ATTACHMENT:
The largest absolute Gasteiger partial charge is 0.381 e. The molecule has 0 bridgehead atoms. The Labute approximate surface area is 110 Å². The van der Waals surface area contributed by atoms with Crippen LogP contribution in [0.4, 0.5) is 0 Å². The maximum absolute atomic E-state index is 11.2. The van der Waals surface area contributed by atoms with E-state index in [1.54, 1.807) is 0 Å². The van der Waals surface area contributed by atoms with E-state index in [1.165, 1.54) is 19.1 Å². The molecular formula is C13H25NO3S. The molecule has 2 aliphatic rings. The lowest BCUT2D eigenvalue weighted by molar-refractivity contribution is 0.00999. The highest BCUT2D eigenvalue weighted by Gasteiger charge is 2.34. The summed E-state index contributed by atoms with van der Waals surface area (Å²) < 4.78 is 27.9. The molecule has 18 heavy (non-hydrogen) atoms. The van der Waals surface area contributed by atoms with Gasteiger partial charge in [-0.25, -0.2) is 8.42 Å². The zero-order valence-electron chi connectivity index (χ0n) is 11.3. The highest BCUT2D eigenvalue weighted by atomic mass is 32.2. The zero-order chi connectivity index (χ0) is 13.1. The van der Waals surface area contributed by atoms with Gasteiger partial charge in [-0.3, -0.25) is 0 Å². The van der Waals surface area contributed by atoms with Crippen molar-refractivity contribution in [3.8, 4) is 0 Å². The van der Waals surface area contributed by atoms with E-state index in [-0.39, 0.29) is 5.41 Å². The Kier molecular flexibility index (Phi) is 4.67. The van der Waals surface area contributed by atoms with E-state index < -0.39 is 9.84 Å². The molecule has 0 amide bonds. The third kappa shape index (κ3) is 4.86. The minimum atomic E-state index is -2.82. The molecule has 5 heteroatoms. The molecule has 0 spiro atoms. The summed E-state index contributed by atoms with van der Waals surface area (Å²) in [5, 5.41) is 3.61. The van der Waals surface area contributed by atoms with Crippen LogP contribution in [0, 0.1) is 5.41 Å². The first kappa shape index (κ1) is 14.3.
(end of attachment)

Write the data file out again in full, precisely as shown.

The largest absolute Gasteiger partial charge is 0.381 e. The molecule has 0 bridgehead atoms. The Labute approximate surface area is 110 Å². The van der Waals surface area contributed by atoms with Crippen LogP contribution in [0.4, 0.5) is 0 Å². The maximum absolute atomic E-state index is 11.2. The van der Waals surface area contributed by atoms with E-state index in [1.54, 1.807) is 0 Å². The van der Waals surface area contributed by atoms with E-state index in [1.165, 1.54) is 19.1 Å². The molecular formula is C13H25NO3S. The molecule has 2 aliphatic rings. The lowest BCUT2D eigenvalue weighted by molar-refractivity contribution is 0.00999. The highest BCUT2D eigenvalue weighted by Gasteiger charge is 2.34. The summed E-state index contributed by atoms with van der Waals surface area (Å²) < 4.78 is 27.9. The molecule has 18 heavy (non-hydrogen) atoms. The van der Waals surface area contributed by atoms with Gasteiger partial charge in [-0.25, -0.2) is 8.42 Å². The zero-order valence-electron chi connectivity index (χ0n) is 11.3. The highest BCUT2D eigenvalue weighted by atomic mass is 32.2. The zero-order chi connectivity index (χ0) is 13.1. The van der Waals surface area contributed by atoms with Gasteiger partial charge in [-0.3, -0.25) is 0 Å². The van der Waals surface area contributed by atoms with Crippen molar-refractivity contribution in [3.8, 4) is 0 Å². The van der Waals surface area contributed by atoms with E-state index in [-0.39, 0.29) is 5.41 Å². The Kier molecular flexibility index (Phi) is 4.67. The van der Waals surface area contributed by atoms with E-state index < -0.39 is 9.84 Å². The molecule has 0 amide bonds. The third kappa shape index (κ3) is 4.86. The minimum atomic E-state index is -2.82. The molecule has 5 heteroatoms. The molecule has 0 spiro atoms. The summed E-state index contributed by atoms with van der Waals surface area (Å²) in [5, 5.41) is 3.61. The van der Waals surface area contributed by atoms with Crippen LogP contribution in [0, 0.1) is 5.41 Å². The first kappa shape index (κ1) is 14.3.